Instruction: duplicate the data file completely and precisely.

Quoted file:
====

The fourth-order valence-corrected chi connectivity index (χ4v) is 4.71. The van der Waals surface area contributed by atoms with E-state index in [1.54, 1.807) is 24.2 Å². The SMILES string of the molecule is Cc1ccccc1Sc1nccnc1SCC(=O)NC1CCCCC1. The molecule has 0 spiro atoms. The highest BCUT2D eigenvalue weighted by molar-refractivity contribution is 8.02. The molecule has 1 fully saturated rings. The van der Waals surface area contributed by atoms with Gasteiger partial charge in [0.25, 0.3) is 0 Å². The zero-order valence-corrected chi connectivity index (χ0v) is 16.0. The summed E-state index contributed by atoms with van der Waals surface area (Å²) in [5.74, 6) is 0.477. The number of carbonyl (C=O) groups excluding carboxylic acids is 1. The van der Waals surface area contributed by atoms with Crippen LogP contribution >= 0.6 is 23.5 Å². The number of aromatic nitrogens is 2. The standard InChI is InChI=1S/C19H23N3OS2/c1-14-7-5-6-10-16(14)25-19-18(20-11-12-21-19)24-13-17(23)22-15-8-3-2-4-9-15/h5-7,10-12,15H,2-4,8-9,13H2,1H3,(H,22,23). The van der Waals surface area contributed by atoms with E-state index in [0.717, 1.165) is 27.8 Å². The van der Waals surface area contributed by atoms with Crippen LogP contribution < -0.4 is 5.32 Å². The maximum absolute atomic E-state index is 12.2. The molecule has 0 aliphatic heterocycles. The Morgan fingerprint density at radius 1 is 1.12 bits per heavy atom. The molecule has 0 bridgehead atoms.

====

The fourth-order valence-corrected chi connectivity index (χ4v) is 4.71. The van der Waals surface area contributed by atoms with E-state index in [1.54, 1.807) is 24.2 Å². The SMILES string of the molecule is Cc1ccccc1Sc1nccnc1SCC(=O)NC1CCCCC1. The molecule has 0 spiro atoms. The highest BCUT2D eigenvalue weighted by molar-refractivity contribution is 8.02. The molecule has 1 fully saturated rings. The van der Waals surface area contributed by atoms with Gasteiger partial charge in [0.25, 0.3) is 0 Å². The zero-order valence-corrected chi connectivity index (χ0v) is 16.0. The summed E-state index contributed by atoms with van der Waals surface area (Å²) in [5.74, 6) is 0.477. The number of carbonyl (C=O) groups excluding carboxylic acids is 1. The van der Waals surface area contributed by atoms with Crippen LogP contribution >= 0.6 is 23.5 Å². The number of aromatic nitrogens is 2. The standard InChI is InChI=1S/C19H23N3OS2/c1-14-7-5-6-10-16(14)25-19-18(20-11-12-21-19)24-13-17(23)22-15-8-3-2-4-9-15/h5-7,10-12,15H,2-4,8-9,13H2,1H3,(H,22,23). The van der Waals surface area contributed by atoms with E-state index in [0.717, 1.165) is 27.8 Å². The van der Waals surface area contributed by atoms with Crippen LogP contribution < -0.4 is 5.32 Å². The maximum absolute atomic E-state index is 12.2. The molecule has 0 aliphatic heterocycles. The Morgan fingerprint density at radius 1 is 1.12 bits per heavy atom. The molecule has 0 bridgehead atoms.